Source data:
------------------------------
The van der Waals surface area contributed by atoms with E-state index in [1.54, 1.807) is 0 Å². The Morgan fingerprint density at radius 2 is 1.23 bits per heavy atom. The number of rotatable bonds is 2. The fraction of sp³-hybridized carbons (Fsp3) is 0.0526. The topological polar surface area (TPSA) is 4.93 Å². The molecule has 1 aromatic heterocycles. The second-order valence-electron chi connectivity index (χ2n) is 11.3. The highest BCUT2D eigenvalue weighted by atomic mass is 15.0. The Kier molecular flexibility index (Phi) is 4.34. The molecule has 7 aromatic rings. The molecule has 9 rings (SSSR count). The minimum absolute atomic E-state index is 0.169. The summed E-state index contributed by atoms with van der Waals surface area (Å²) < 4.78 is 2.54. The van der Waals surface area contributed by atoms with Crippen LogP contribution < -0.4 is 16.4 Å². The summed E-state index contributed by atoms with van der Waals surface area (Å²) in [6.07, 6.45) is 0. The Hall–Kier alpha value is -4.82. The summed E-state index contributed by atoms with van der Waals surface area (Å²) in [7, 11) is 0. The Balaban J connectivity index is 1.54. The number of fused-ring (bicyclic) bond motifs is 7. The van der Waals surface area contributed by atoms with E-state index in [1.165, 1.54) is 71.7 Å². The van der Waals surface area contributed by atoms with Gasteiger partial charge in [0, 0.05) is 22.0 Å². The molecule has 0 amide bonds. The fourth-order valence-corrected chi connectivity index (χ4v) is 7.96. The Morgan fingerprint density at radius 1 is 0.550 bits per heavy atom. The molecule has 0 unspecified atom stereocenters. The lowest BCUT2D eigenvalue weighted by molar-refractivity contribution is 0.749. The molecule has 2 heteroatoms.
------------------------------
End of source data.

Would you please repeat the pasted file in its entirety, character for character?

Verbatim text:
The van der Waals surface area contributed by atoms with E-state index in [1.54, 1.807) is 0 Å². The Morgan fingerprint density at radius 2 is 1.23 bits per heavy atom. The number of rotatable bonds is 2. The fraction of sp³-hybridized carbons (Fsp3) is 0.0526. The topological polar surface area (TPSA) is 4.93 Å². The molecule has 1 aromatic heterocycles. The second-order valence-electron chi connectivity index (χ2n) is 11.3. The highest BCUT2D eigenvalue weighted by atomic mass is 15.0. The Kier molecular flexibility index (Phi) is 4.34. The molecule has 7 aromatic rings. The molecule has 9 rings (SSSR count). The minimum absolute atomic E-state index is 0.169. The summed E-state index contributed by atoms with van der Waals surface area (Å²) < 4.78 is 2.54. The van der Waals surface area contributed by atoms with Crippen LogP contribution < -0.4 is 16.4 Å². The summed E-state index contributed by atoms with van der Waals surface area (Å²) in [6.07, 6.45) is 0. The Hall–Kier alpha value is -4.82. The summed E-state index contributed by atoms with van der Waals surface area (Å²) in [7, 11) is 0. The Balaban J connectivity index is 1.54. The number of fused-ring (bicyclic) bond motifs is 7. The van der Waals surface area contributed by atoms with E-state index in [1.165, 1.54) is 71.7 Å². The van der Waals surface area contributed by atoms with Gasteiger partial charge in [0, 0.05) is 22.0 Å². The molecule has 0 amide bonds. The fourth-order valence-corrected chi connectivity index (χ4v) is 7.96. The Morgan fingerprint density at radius 1 is 0.550 bits per heavy atom. The molecule has 0 unspecified atom stereocenters. The lowest BCUT2D eigenvalue weighted by molar-refractivity contribution is 0.749. The molecule has 2 heteroatoms.